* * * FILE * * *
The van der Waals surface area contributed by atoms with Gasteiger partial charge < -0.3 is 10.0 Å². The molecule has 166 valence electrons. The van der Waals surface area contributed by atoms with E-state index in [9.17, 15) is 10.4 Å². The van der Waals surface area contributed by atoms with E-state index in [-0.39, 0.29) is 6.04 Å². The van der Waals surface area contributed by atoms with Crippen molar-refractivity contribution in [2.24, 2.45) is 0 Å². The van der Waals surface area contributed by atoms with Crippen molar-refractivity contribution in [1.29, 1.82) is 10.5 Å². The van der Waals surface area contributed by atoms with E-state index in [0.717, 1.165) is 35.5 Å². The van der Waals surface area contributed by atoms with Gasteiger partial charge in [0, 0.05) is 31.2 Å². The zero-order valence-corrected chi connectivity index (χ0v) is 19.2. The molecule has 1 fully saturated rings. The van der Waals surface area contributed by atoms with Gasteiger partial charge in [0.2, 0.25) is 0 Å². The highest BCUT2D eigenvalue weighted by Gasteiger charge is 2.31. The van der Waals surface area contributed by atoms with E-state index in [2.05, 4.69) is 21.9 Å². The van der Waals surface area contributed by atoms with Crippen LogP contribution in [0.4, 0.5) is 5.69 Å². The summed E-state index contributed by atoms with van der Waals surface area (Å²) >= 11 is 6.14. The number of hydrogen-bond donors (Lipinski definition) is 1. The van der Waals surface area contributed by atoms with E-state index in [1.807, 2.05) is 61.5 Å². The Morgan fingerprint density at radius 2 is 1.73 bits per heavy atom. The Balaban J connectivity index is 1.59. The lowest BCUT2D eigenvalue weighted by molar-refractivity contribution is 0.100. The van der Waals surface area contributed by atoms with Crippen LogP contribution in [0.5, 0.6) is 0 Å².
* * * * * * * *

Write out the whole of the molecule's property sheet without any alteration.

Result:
The van der Waals surface area contributed by atoms with Gasteiger partial charge < -0.3 is 10.0 Å². The molecule has 166 valence electrons. The van der Waals surface area contributed by atoms with E-state index in [9.17, 15) is 10.4 Å². The van der Waals surface area contributed by atoms with E-state index in [-0.39, 0.29) is 6.04 Å². The van der Waals surface area contributed by atoms with Crippen molar-refractivity contribution in [2.24, 2.45) is 0 Å². The van der Waals surface area contributed by atoms with Crippen molar-refractivity contribution in [1.29, 1.82) is 10.5 Å². The van der Waals surface area contributed by atoms with E-state index in [0.717, 1.165) is 35.5 Å². The van der Waals surface area contributed by atoms with Gasteiger partial charge in [0, 0.05) is 31.2 Å². The zero-order valence-corrected chi connectivity index (χ0v) is 19.2. The molecule has 1 fully saturated rings. The van der Waals surface area contributed by atoms with Gasteiger partial charge in [0.2, 0.25) is 0 Å². The highest BCUT2D eigenvalue weighted by Gasteiger charge is 2.31. The van der Waals surface area contributed by atoms with E-state index in [2.05, 4.69) is 21.9 Å². The van der Waals surface area contributed by atoms with Crippen LogP contribution in [0.4, 0.5) is 5.69 Å². The summed E-state index contributed by atoms with van der Waals surface area (Å²) >= 11 is 6.14. The number of hydrogen-bond donors (Lipinski definition) is 1. The van der Waals surface area contributed by atoms with E-state index in [1.807, 2.05) is 61.5 Å². The Morgan fingerprint density at radius 2 is 1.73 bits per heavy atom. The Balaban J connectivity index is 1.59. The lowest BCUT2D eigenvalue weighted by molar-refractivity contribution is 0.100. The van der Waals surface area contributed by atoms with Crippen LogP contribution in [0.5, 0.6) is 0 Å².